Thank you again for your patience and understanding last week as we navigated the unknown and unexpected. It seems a fitting, if unwelcome, end to a tumultuous year with many global and national conflicts emerging seemingly from nowhere. Over the past year, many of us have been looking at world and national events more closely to understand where we are and how we got here. Looking back at the passing year and ahead to new beginnings—our own and the world’s—requires candor, stamina, and hope.
While a year ago we might have felt stunned by the outcomes of our national elections, much work has been done in 2017 to reveal the interconnected histories and tangled roots of these political, economic, social, religious, and cultural struggles. After the break, I plan to write more about Turning Point School’s curricular and pedagogical innovations and implementations; one area of focus is our global curriculum, which integrates skills and content. With the increasing complexity of international markets, media, and migration, it is more important than ever that our students are skilled in the critical thinking and analysis that will be necessary to understand these complicated subjects and to resist the reductive ways they are often represented. To these ends, I have been compiling and reading some excellent global resources. With the break ahead, I hope to make some good headway.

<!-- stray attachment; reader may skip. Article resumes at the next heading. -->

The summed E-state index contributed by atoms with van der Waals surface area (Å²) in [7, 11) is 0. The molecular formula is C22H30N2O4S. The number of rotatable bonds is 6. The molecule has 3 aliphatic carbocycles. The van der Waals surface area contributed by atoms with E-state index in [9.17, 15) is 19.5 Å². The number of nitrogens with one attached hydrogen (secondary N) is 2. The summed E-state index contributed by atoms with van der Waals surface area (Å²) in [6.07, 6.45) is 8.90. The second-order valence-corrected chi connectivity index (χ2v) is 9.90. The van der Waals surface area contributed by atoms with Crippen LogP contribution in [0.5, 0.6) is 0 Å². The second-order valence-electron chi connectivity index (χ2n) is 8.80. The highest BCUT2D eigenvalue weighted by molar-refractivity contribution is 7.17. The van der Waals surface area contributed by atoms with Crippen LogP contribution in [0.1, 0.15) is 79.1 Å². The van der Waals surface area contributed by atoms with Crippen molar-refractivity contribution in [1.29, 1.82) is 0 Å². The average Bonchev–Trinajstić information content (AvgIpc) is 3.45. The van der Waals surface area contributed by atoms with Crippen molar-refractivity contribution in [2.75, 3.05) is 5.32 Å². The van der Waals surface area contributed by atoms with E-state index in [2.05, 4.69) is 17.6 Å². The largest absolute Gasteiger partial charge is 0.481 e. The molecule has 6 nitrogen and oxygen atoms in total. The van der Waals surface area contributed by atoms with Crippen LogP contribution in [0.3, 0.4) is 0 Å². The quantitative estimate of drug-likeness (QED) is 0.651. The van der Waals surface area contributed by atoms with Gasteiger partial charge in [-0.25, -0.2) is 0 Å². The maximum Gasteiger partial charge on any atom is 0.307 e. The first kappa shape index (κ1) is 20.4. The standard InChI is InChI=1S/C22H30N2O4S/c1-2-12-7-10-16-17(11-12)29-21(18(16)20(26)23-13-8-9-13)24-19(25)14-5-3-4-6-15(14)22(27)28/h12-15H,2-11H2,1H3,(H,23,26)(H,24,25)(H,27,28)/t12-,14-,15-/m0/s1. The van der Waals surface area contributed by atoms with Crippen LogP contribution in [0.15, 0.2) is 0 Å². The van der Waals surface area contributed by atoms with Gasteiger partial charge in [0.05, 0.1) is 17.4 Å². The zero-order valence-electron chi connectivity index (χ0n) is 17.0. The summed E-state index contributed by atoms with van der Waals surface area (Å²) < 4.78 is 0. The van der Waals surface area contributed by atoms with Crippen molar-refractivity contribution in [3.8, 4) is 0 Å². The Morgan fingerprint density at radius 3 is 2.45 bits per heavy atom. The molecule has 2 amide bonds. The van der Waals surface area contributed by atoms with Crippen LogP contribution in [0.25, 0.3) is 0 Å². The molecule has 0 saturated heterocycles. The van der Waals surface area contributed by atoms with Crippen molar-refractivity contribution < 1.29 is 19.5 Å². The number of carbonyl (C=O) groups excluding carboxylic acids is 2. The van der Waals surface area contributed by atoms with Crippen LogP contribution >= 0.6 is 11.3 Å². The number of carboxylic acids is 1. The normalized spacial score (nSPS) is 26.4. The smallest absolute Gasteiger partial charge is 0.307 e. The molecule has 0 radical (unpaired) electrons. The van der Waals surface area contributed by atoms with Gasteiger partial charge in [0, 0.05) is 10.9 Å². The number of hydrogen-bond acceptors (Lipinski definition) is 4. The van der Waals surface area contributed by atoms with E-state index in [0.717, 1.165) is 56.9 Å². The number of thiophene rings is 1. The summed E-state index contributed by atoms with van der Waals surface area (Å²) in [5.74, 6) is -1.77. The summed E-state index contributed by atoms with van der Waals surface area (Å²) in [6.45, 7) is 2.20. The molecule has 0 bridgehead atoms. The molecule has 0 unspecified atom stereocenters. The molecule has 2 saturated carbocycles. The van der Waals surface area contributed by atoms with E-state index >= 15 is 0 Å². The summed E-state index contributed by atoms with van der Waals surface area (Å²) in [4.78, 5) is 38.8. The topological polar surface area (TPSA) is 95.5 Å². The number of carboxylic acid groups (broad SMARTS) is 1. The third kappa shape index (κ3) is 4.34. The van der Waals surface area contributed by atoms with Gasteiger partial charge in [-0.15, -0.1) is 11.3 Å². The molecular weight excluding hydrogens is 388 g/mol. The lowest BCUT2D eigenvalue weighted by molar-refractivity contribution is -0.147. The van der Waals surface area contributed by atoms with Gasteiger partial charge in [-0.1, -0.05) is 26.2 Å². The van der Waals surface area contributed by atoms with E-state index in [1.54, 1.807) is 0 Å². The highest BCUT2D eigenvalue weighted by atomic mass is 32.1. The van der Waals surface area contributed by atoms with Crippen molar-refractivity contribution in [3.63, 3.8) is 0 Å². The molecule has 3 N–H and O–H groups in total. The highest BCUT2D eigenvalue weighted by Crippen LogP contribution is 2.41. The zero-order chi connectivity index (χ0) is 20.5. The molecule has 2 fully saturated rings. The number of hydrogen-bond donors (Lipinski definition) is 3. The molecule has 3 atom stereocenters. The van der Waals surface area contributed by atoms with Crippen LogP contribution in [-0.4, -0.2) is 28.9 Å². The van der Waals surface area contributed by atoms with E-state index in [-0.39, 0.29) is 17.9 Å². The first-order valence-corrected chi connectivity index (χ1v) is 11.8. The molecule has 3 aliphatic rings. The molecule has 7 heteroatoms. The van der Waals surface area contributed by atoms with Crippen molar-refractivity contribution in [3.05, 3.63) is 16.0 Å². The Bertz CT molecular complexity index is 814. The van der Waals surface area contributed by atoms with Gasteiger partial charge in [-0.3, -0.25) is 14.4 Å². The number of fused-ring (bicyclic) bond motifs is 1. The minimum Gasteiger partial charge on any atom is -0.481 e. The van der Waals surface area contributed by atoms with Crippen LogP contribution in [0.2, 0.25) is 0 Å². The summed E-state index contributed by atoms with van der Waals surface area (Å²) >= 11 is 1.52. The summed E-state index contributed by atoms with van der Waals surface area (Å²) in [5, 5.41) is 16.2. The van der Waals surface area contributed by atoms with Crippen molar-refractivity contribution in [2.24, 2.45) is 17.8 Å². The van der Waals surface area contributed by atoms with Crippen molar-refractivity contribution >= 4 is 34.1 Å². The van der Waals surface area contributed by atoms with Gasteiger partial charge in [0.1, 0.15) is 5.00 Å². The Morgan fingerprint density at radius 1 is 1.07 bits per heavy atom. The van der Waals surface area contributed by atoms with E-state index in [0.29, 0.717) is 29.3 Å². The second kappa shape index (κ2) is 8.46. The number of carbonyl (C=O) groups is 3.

While they are not the light holiday fare you may be craving, these highly regarded books will illuminate some subjects that have been mostly unseen; in this way, they resemble other holiday traditions that invite light into the darkest season. I invite you to read some of these and let me know what you think or to recommend others (thank you to parents and faculty whose recommendations are on the list below).
The Power, Naomi Alderman
American War, Omar El Akkad
Exit West, Mohsin Hamid
Pachinko, Min Jin Lee
Dance of the Jakaranda, Peter Kimani
Home Fire, Kamila Shamsie
The Half Has Never Been Told, Edward E. Baptist
The Big Stick, Eliot A. Cohen
The Future of History: How Totalitarianism Reclaimed Russia, Masha Gessen
Age of Anger: A History of the Present, Pankaj Mishra
The Far Away Brothers: Two Young Migrants and the Making of an American Life, Lauren Markham
Bunk: The Rise of Hoaxes, Humbug, Plagiarists, Phonies, Post-Facts, and Fake News, Kevin Young
In the midst of the busy holiday season, I hope you all take some down time over the Winter Break to explore and reconnect with your personal values and beliefs in anticipation of a new year ahead. As always, I am curious and hopeful to find out what a fresh year will bring—for myself, for my family, for our school community, and for each of you.
Dr. Laura Konigsberg
Head of School